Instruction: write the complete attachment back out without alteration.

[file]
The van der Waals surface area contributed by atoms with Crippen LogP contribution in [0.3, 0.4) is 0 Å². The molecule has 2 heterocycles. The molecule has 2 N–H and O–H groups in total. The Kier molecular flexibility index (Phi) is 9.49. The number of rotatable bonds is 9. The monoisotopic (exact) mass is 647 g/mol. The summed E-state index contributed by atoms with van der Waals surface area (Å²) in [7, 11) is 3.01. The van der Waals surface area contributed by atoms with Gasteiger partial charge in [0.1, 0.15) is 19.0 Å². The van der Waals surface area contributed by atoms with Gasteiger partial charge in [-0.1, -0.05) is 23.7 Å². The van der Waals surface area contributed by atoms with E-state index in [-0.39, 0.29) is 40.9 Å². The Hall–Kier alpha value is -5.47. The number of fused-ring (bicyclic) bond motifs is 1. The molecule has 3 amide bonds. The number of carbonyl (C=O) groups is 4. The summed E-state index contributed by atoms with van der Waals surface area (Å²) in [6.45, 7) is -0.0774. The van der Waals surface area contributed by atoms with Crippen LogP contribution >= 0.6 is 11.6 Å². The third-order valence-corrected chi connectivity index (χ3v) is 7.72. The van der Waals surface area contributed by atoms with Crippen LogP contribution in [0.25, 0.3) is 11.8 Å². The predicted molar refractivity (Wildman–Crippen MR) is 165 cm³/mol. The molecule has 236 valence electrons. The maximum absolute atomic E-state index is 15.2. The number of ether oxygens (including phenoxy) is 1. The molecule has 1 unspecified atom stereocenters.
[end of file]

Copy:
The van der Waals surface area contributed by atoms with Crippen LogP contribution in [0.3, 0.4) is 0 Å². The molecule has 2 heterocycles. The molecule has 2 N–H and O–H groups in total. The Kier molecular flexibility index (Phi) is 9.49. The number of rotatable bonds is 9. The monoisotopic (exact) mass is 647 g/mol. The summed E-state index contributed by atoms with van der Waals surface area (Å²) in [7, 11) is 3.01. The van der Waals surface area contributed by atoms with Gasteiger partial charge in [0.1, 0.15) is 19.0 Å². The van der Waals surface area contributed by atoms with Gasteiger partial charge in [-0.1, -0.05) is 23.7 Å². The van der Waals surface area contributed by atoms with E-state index in [-0.39, 0.29) is 40.9 Å². The Hall–Kier alpha value is -5.47. The number of fused-ring (bicyclic) bond motifs is 1. The molecule has 3 amide bonds. The number of carbonyl (C=O) groups is 4. The summed E-state index contributed by atoms with van der Waals surface area (Å²) in [6.45, 7) is -0.0774. The van der Waals surface area contributed by atoms with Crippen LogP contribution >= 0.6 is 11.6 Å². The third-order valence-corrected chi connectivity index (χ3v) is 7.72. The van der Waals surface area contributed by atoms with Crippen LogP contribution in [0.25, 0.3) is 11.8 Å². The predicted molar refractivity (Wildman–Crippen MR) is 165 cm³/mol. The molecule has 236 valence electrons. The maximum absolute atomic E-state index is 15.2. The number of ether oxygens (including phenoxy) is 1. The molecule has 1 unspecified atom stereocenters.